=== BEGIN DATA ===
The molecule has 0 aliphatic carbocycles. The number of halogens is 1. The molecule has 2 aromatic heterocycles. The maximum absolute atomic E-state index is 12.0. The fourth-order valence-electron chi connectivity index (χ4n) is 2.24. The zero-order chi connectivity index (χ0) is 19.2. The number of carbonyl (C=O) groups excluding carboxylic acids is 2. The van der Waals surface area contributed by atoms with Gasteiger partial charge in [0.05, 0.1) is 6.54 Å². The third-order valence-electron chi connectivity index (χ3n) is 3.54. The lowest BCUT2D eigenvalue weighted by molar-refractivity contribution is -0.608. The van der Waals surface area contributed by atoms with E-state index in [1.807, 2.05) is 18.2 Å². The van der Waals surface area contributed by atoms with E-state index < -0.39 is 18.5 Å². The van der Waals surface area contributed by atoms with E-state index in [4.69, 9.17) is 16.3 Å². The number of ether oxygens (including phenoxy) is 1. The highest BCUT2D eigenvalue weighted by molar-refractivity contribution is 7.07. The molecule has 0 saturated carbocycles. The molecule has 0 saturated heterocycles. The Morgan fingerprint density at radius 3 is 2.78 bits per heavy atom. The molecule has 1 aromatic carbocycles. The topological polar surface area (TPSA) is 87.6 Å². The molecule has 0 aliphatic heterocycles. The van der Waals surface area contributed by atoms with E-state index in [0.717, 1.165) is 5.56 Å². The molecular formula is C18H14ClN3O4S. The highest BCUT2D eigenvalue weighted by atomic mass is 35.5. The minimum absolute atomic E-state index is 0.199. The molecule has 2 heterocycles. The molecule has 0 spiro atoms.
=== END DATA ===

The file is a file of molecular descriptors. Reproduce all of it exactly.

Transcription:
The molecule has 0 aliphatic carbocycles. The number of halogens is 1. The molecule has 2 aromatic heterocycles. The maximum absolute atomic E-state index is 12.0. The fourth-order valence-electron chi connectivity index (χ4n) is 2.24. The zero-order chi connectivity index (χ0) is 19.2. The number of carbonyl (C=O) groups excluding carboxylic acids is 2. The van der Waals surface area contributed by atoms with Gasteiger partial charge in [0.05, 0.1) is 6.54 Å². The third-order valence-electron chi connectivity index (χ3n) is 3.54. The lowest BCUT2D eigenvalue weighted by molar-refractivity contribution is -0.608. The van der Waals surface area contributed by atoms with E-state index in [1.807, 2.05) is 18.2 Å². The van der Waals surface area contributed by atoms with E-state index < -0.39 is 18.5 Å². The van der Waals surface area contributed by atoms with E-state index in [4.69, 9.17) is 16.3 Å². The number of ether oxygens (including phenoxy) is 1. The highest BCUT2D eigenvalue weighted by molar-refractivity contribution is 7.07. The molecule has 0 saturated carbocycles. The molecule has 0 saturated heterocycles. The Morgan fingerprint density at radius 3 is 2.78 bits per heavy atom. The molecule has 1 aromatic carbocycles. The topological polar surface area (TPSA) is 87.6 Å². The molecule has 0 aliphatic heterocycles. The van der Waals surface area contributed by atoms with E-state index in [0.717, 1.165) is 5.56 Å². The molecular formula is C18H14ClN3O4S. The highest BCUT2D eigenvalue weighted by atomic mass is 35.5. The minimum absolute atomic E-state index is 0.199. The molecule has 2 heterocycles. The molecule has 0 spiro atoms.